OPINION: COVID-19 Could Be A Catalyst For Top-Notch Health Delivery System
An opinionist writing for The Herald has questioned if COVID-19 will be the driving force behind having top-notch health delivery systems in the country.
Lovemore Chikova said the pandemic might have given countries like Zimbabwe with an ailing healthcare system a task to revamp the health delivery system as most institutions need attention to equip them to take on COVID-19 patients.
Achieving a top-notch health delivery system in light of Covid-19 might be a huge task for countries like Zimbabwe, but with partnerships between the public and private sectors, improvements can be registered.
The outbreak of Covid-19 has shown how such partnerships can work for the good of the country in terms of perfecting the health system.
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The private operators who have been giving a hand in the fight against the spread of Covid-19 by donating various items to the health sector should be encouraged even after the fight against this disease is over.
This comes in the wake of Government announcing the intention to establish at least 67 heath centres across the country to cater for Covid-19 cases. These health centres should not be concentrated in urban areas alone, but should be spread to rural areas where the health system is lagging. Such health facilities will continue to be used by the local communities when their use for Covid-19 issues is no longer necessary.
In recent days, Sakunda Holding committed US$2,7 million towards the refurbishment of Rock Foundation Medical Centre and St Anne’s Hospital in Harare. These two hospitals were not functioning for different reasons, and their revival will not only contribute to the fight against Covid-19, but to the resurgence of the health system.
To aid its work, Sakunda Holdings said it was bringing into the country 100 ventilators, 10 000 rapid test kits, 10 000 disposal protective gowns, 20 000 medical masks, 10 000 disposable shoe covers, 100 infra-red thermometers, 5 000 respirator N95 masks and 2 000 hand sanitisers, among other paraphernalia required to fight Covid-19.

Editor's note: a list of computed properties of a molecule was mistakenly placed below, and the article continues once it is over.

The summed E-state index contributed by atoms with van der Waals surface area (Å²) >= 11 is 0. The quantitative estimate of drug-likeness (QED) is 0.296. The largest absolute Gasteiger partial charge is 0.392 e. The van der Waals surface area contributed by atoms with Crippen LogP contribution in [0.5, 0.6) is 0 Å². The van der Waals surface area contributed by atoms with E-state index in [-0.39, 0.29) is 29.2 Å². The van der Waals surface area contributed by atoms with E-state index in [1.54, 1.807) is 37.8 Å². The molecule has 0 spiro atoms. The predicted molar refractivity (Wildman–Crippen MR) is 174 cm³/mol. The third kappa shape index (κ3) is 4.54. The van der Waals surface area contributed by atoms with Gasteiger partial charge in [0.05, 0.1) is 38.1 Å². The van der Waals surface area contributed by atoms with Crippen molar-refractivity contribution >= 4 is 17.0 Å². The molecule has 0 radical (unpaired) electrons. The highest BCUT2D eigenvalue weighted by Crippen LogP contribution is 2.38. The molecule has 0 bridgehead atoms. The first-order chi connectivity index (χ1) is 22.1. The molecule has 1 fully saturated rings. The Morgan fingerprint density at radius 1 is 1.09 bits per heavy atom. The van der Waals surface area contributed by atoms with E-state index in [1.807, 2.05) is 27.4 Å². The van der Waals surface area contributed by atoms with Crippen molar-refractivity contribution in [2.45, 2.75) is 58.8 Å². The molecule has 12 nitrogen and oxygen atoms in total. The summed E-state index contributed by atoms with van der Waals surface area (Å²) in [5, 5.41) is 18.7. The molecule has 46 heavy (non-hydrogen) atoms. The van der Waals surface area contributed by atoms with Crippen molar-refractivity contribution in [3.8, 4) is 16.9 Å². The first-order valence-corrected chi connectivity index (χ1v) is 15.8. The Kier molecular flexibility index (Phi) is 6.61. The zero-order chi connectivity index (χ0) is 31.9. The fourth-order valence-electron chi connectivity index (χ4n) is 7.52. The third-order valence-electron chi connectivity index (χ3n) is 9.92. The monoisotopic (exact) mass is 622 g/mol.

More partners have been coming in to help transform institutions such as Ekusileni Medical Centre in Bulawayo and a hotel in Beitbridge into top-notch health centres that can also deal with Covid-19.
Government partnered the Chinese business community and local businesses in renovating Wilkins Infectious Diseases Hospital in Harare to make it the major referral centre for Covid-19 patients. This hospital, together with Beatrice Road Infectious Diseases Hospital, also in Harare, will continue serving the city after Covid-19, with many residents benefiting from such a partnership.
Some private hospitals have been at the forefront of instituting measures that help with the detection of suspected Covid-19 cases at their institutions. One such hospital that has set up an elaborate system that feeds into the broader efforts to term the spread of Covid-19 is Health Point. At this hospital, visitors arrive at a screening pod where they wash their hands, put on a mask and have their temperature recorded.
Anyone who turns out to be feverish is taken to a second pod for assessment and isolation where a casualty officer tries to establish the causes of the elevated temperature.
If there are reasonable suspicions of Covid-19, the hospital then works with the broader Covid-19 system to ensure the patient is further managed in that regard.
What the private partners have done so far is an indication that with proper interventions, Zimbabwe’s health sector can be transformed and get to the levels everyone desires. If external resources are directed to the health sector, it means less burden on the fiscus, which is already burdened, especially in light of Covid-19.